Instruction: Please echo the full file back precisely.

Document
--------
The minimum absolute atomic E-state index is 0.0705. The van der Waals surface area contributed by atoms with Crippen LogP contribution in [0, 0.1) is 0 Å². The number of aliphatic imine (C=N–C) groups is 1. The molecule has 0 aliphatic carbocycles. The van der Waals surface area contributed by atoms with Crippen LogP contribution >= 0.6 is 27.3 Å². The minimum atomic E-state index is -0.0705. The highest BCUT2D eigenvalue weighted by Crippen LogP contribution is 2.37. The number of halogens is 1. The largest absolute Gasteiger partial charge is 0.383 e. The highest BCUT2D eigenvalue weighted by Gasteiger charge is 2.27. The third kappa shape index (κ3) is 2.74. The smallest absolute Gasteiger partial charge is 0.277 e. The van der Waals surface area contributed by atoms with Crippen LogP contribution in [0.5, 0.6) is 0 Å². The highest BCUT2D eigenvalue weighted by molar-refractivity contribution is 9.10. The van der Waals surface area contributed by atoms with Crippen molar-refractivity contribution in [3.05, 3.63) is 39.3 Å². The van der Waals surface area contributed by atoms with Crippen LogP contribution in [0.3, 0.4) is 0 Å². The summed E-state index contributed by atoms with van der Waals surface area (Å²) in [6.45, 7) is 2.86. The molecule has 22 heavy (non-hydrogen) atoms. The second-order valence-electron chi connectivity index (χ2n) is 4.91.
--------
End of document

The minimum absolute atomic E-state index is 0.0705. The van der Waals surface area contributed by atoms with Crippen LogP contribution in [0, 0.1) is 0 Å². The number of aliphatic imine (C=N–C) groups is 1. The molecule has 0 aliphatic carbocycles. The van der Waals surface area contributed by atoms with Crippen LogP contribution >= 0.6 is 27.3 Å². The minimum atomic E-state index is -0.0705. The highest BCUT2D eigenvalue weighted by Crippen LogP contribution is 2.37. The number of halogens is 1. The largest absolute Gasteiger partial charge is 0.383 e. The highest BCUT2D eigenvalue weighted by Gasteiger charge is 2.27. The third kappa shape index (κ3) is 2.74. The smallest absolute Gasteiger partial charge is 0.277 e. The van der Waals surface area contributed by atoms with Crippen LogP contribution in [0.5, 0.6) is 0 Å². The highest BCUT2D eigenvalue weighted by molar-refractivity contribution is 9.10. The van der Waals surface area contributed by atoms with Crippen molar-refractivity contribution in [3.05, 3.63) is 39.3 Å². The van der Waals surface area contributed by atoms with Crippen LogP contribution in [0.3, 0.4) is 0 Å². The summed E-state index contributed by atoms with van der Waals surface area (Å²) in [6.45, 7) is 2.86. The molecule has 22 heavy (non-hydrogen) atoms. The second-order valence-electron chi connectivity index (χ2n) is 4.91.